Project Management


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Agile versus Waterfall in Software Projects

Collective Knowledge

Last Responsible Moments

Donald Rumsfeld and Project Management

Kaizen or Kaikaku?

Agile versus Waterfall in Software Projects

Agile versus Waterfall in Software Projects

By John Herman   PMP, CQE, MPM

A complete discussion of the pros, cons, and other aspects of using agile, waterfall, or hybrid approaches is too much for a blog column.  Indeed, it might be worthy of a short book!  What follows is a short recap of what I’ve had success with across the past decade.  I’ll concentrate on Agile versus Waterfall and defer discussion of Hybrid methods for a future posting.  

A fairly universal rule of thumb is that the Waterfall method works well when requirements are well defined.  Agile thrives for projects where requirements are not well defined, are expected to change, or evolve based on each iteration such as with R&D activities. 

Agile is usually very good for customer service or customer facing applications, where user feedback contributes to requirement changes, early and often.  In addition, applications that interface with customers often need to rapidly incorporate innovations similar to those being used successfully by competing companies. 

Agile is also great for marketing applications, another area of the business where change is common.  Again, needs to respond flexibly and/or rapidly to changes in the economy and marketplace are a common factor in the marketing and sales functions of the business.

Waterfall is usually the best choice for compliance projects, where requirements are usually firmly based on laws, regulations, policies, or audit findings; both from internal and external sources. In addition, compliance activities are usually constrained by a date by which the compliance should be achieved.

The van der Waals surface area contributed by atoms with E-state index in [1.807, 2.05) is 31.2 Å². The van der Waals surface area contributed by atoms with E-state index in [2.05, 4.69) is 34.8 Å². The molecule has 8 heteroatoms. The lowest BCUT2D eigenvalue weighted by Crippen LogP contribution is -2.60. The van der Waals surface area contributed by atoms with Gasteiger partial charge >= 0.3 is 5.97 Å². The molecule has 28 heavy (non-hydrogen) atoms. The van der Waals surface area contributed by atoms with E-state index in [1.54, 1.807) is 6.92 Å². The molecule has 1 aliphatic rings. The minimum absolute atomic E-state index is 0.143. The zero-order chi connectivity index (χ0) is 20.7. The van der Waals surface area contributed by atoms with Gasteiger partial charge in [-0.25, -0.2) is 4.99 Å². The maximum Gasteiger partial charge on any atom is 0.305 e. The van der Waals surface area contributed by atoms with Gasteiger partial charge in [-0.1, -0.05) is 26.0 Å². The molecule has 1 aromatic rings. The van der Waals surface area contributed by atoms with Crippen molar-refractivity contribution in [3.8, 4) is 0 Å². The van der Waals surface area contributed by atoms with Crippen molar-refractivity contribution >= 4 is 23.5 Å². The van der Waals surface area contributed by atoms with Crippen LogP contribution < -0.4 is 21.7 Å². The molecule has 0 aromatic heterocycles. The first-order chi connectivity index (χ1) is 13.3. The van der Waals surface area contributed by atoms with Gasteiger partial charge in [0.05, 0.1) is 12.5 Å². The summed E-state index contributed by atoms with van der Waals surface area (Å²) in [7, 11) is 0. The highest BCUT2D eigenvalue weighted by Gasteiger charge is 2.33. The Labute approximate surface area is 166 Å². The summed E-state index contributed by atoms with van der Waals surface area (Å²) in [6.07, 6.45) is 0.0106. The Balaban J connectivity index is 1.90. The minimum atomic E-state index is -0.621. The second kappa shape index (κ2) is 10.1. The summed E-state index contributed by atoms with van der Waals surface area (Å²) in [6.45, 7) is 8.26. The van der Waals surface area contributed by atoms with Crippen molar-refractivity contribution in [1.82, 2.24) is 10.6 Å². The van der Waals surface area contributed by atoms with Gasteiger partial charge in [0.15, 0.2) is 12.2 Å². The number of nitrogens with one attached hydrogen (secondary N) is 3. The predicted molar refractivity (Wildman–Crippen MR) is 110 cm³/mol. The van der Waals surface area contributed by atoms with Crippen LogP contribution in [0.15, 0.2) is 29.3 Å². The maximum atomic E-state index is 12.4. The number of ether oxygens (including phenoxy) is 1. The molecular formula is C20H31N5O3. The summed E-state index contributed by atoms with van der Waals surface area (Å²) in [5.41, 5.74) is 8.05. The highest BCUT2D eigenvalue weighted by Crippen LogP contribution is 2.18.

Accounting and finance applications are also suitable for Waterfall.  These business functions usually have exact requirements and face continuing efforts to meet standards for reporting to management, shareholders, and overseeing organizations. 

It has generally been accepted that the choice of methodology for any particular project should be based on that project’s needs.   That said, the above summary reflects some real-world experience with projects across companies of varying size with varied products and services. 

Posted on: January 26, 2019 11:14 AM | Permalink | Comments (10)

Collective Knowledge

Collective Knowledge  

By John Herman   PMP, CQE, MPM

Your company can be smarter than it is.  Your project, too. 

By drawing on resources both within and outside the company, your company’s knowledge base can be larger than the sum of its intellectual property and employee base.  Here are some sources of external knowledge that can be tapped, and should be considered when ideas or solutions are needed. 

  • Vendors:  The Agile Manifesto statement valuing partnership with vendors can be applied to advantage.  To keep your primary vendors honest, consult with their competitors, too.  Competitors are quick to point out the shortcomings of your primary vendors.
  • The Web:  While we all know that not everything published on the web is true, much of the info is real and trustworthy, especially from independent organizations such as universities.  Trade publications are more unbiased than company product brochures.
  • The World:  You can solicit ideas and solutions from the world.  From simple concepts like a suggestion box on a website to chat rooms and collaboration software, the world can be an oyster farm in your search for pearls of knowledge.  It does, however, require resources to evaluate the suggestions and ideas.  Offering financial rewards for good suggestions, solutions, and ideas can spread the word virally, which may further increase the number of both good and worthless thoughts.  There is also opportunity to recruit new employees from the pool of responders. 

How does this apply to Project Management?

Collective Knowledge can yield useful information from prior efforts for similar projects at other organizations, such as project schedules, cost info, risk management, and other aspects across the 10 PMBOK knowledge areas. 

Posted on: September 29, 2018 12:34 PM | Permalink | Comments (5)

Donald Rumsfeld and Project Management

Donald Rumsfeld and Project Management

By John Herman   PMP, CQE, MPM

Donald Rumsfeld graduated from Princeton University and was an active participant at high levels in both corporate and government organizations.   He was both the 13th (1975-77) and 21st (2001-06) Secretary of Defense of The United States.  Today’s focus is on a statement he made at a Department of Defense news briefing on February 12, 2002.